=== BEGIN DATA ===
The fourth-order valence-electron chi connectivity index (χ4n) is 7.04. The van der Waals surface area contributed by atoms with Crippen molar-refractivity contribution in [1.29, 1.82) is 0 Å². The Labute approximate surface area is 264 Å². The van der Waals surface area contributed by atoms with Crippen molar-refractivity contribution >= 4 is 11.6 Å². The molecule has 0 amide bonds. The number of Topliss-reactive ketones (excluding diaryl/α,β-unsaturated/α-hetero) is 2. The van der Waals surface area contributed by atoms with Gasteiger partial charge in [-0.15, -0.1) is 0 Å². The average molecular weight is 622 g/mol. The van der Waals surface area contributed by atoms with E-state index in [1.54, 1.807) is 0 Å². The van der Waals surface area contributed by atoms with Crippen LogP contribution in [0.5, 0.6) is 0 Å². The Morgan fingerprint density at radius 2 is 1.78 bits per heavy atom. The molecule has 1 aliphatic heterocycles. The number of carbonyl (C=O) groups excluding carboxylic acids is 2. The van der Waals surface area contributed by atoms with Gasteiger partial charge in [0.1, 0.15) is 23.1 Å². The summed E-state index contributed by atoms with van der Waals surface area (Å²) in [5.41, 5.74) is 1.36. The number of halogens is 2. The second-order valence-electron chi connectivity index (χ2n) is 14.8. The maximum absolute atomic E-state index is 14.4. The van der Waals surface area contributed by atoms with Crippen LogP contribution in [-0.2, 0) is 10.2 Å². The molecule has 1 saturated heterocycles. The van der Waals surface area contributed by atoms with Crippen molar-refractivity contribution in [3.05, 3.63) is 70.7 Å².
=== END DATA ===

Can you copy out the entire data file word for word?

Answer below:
The fourth-order valence-electron chi connectivity index (χ4n) is 7.04. The van der Waals surface area contributed by atoms with Crippen molar-refractivity contribution in [1.29, 1.82) is 0 Å². The Labute approximate surface area is 264 Å². The van der Waals surface area contributed by atoms with Crippen molar-refractivity contribution >= 4 is 11.6 Å². The molecule has 0 amide bonds. The number of Topliss-reactive ketones (excluding diaryl/α,β-unsaturated/α-hetero) is 2. The van der Waals surface area contributed by atoms with Gasteiger partial charge in [-0.15, -0.1) is 0 Å². The average molecular weight is 622 g/mol. The van der Waals surface area contributed by atoms with E-state index in [1.54, 1.807) is 0 Å². The van der Waals surface area contributed by atoms with Crippen LogP contribution in [0.5, 0.6) is 0 Å². The Morgan fingerprint density at radius 2 is 1.78 bits per heavy atom. The molecule has 1 aliphatic heterocycles. The number of carbonyl (C=O) groups excluding carboxylic acids is 2. The van der Waals surface area contributed by atoms with Gasteiger partial charge in [0.1, 0.15) is 23.1 Å². The summed E-state index contributed by atoms with van der Waals surface area (Å²) in [5.41, 5.74) is 1.36. The number of halogens is 2. The second-order valence-electron chi connectivity index (χ2n) is 14.8. The maximum absolute atomic E-state index is 14.4. The van der Waals surface area contributed by atoms with Crippen LogP contribution in [-0.2, 0) is 10.2 Å². The molecule has 1 saturated heterocycles. The van der Waals surface area contributed by atoms with Crippen molar-refractivity contribution in [3.05, 3.63) is 70.7 Å².